“We have had to work internally as to how to handle force majeure claims from suppliers unable to ship and customers unable to receive goods,” he explains. “It is an unprecedented time for force majeure claims as pretty much the entire world has been shut down and is starting to progressively reopen.”
While Cameron stays busy in his day-to-day, helping to ensure that business operations continue in these uncertain times by monitoring the ever-changing worldwide quarantine requirements, he says the monthly meetings with his in-house legal colleagues have done much to fine-tune their respective contracting and operational duties while keeping one another abreast of what to anticipate.
More rules and regulations are coming out regularly at the state and federal level, and with Honeywell represented in so many jurisdictions—manufacturing its essential gas detection, electrical safety, first responder and personal protective equipment in multiple U.S. jurisdictions and internationally—there’s so much for the company to stay abreast of.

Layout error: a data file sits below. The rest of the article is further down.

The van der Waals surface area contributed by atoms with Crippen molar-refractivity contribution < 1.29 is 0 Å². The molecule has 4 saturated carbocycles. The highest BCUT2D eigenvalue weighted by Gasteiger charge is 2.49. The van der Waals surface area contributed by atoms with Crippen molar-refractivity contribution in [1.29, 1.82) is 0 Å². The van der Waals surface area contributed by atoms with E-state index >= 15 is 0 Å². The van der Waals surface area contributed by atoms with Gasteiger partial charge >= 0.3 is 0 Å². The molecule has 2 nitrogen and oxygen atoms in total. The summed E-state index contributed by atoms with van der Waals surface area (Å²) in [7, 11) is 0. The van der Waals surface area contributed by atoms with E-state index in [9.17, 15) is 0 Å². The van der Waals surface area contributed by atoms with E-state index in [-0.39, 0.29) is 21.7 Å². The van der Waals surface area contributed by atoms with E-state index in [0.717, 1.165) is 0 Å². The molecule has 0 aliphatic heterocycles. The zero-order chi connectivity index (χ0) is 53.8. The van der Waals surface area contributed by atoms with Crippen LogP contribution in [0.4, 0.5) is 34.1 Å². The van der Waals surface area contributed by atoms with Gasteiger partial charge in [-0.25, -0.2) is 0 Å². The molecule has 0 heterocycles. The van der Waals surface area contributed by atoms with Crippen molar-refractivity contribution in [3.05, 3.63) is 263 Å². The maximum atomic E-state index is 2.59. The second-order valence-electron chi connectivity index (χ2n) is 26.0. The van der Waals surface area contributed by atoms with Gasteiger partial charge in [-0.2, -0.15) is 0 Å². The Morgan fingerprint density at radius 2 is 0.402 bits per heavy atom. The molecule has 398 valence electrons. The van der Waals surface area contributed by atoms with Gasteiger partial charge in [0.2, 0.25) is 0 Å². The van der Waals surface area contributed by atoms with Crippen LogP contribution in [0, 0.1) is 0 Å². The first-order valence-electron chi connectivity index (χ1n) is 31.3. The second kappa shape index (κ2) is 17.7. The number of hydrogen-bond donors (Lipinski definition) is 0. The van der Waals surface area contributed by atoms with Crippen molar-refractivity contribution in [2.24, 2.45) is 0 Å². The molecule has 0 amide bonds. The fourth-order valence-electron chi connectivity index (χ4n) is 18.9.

An unprecedented time
Cameron has also been working with the various legal and business units within Honeywell to address the needs for rapid innovation and nimble action during the COVID-19 crisis. Honeywell has been at the forefront of helping its customers combat the pandemic through ramping up N95 respirator manufacturing, shifting some of its operations to produce hand sanitizer for donation to local government authorities, and ensuring that much needed personal protective equipment is making its way to the front line health care workers and first responders.
Honeywell Gas Analysis & Safety is also taking part in this fight by rapidly developing a skin temperature monitoring system, known as Honeywell ThermoRebellion™, which uses camera monitoring, infrared technology and advanced algorithms to help assess elevated core body temperature in people entering workplaces, retail establishments, airports and other public areas.